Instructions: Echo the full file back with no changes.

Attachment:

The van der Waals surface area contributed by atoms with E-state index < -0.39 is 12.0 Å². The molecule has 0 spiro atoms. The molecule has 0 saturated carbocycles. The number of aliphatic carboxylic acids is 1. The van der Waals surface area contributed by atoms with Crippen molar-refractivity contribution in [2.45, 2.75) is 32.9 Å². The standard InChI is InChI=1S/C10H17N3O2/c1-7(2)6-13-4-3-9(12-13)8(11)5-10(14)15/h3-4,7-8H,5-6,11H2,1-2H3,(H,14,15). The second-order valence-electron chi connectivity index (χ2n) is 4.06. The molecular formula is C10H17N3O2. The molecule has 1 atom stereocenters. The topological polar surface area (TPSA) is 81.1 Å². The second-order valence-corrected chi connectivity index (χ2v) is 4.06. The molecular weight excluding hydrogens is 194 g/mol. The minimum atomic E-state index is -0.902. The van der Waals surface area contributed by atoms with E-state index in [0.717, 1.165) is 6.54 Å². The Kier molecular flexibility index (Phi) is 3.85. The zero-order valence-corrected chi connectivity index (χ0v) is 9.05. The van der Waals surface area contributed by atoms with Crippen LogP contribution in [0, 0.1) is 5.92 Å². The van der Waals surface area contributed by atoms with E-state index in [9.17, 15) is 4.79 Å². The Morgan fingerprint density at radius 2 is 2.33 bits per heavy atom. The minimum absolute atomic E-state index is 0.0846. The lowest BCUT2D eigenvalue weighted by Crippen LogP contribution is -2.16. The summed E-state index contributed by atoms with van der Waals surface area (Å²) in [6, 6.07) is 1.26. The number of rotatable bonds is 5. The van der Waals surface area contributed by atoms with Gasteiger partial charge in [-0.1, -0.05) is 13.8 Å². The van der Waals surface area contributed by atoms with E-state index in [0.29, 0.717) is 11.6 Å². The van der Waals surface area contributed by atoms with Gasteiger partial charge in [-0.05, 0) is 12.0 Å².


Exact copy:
The van der Waals surface area contributed by atoms with E-state index < -0.39 is 12.0 Å². The molecule has 0 spiro atoms. The molecule has 0 saturated carbocycles. The number of aliphatic carboxylic acids is 1. The van der Waals surface area contributed by atoms with Crippen molar-refractivity contribution in [2.45, 2.75) is 32.9 Å². The standard InChI is InChI=1S/C10H17N3O2/c1-7(2)6-13-4-3-9(12-13)8(11)5-10(14)15/h3-4,7-8H,5-6,11H2,1-2H3,(H,14,15). The second-order valence-electron chi connectivity index (χ2n) is 4.06. The molecular formula is C10H17N3O2. The molecule has 1 atom stereocenters. The topological polar surface area (TPSA) is 81.1 Å². The second-order valence-corrected chi connectivity index (χ2v) is 4.06. The molecular weight excluding hydrogens is 194 g/mol. The minimum atomic E-state index is -0.902. The van der Waals surface area contributed by atoms with E-state index in [0.717, 1.165) is 6.54 Å². The Kier molecular flexibility index (Phi) is 3.85. The zero-order valence-corrected chi connectivity index (χ0v) is 9.05. The van der Waals surface area contributed by atoms with Crippen LogP contribution in [0, 0.1) is 5.92 Å². The van der Waals surface area contributed by atoms with E-state index in [9.17, 15) is 4.79 Å². The Morgan fingerprint density at radius 2 is 2.33 bits per heavy atom. The minimum absolute atomic E-state index is 0.0846. The lowest BCUT2D eigenvalue weighted by Crippen LogP contribution is -2.16. The summed E-state index contributed by atoms with van der Waals surface area (Å²) in [6, 6.07) is 1.26. The number of rotatable bonds is 5. The van der Waals surface area contributed by atoms with Gasteiger partial charge in [-0.1, -0.05) is 13.8 Å². The van der Waals surface area contributed by atoms with E-state index in [0.29, 0.717) is 11.6 Å². The van der Waals surface area contributed by atoms with Gasteiger partial charge in [-0.05, 0) is 12.0 Å².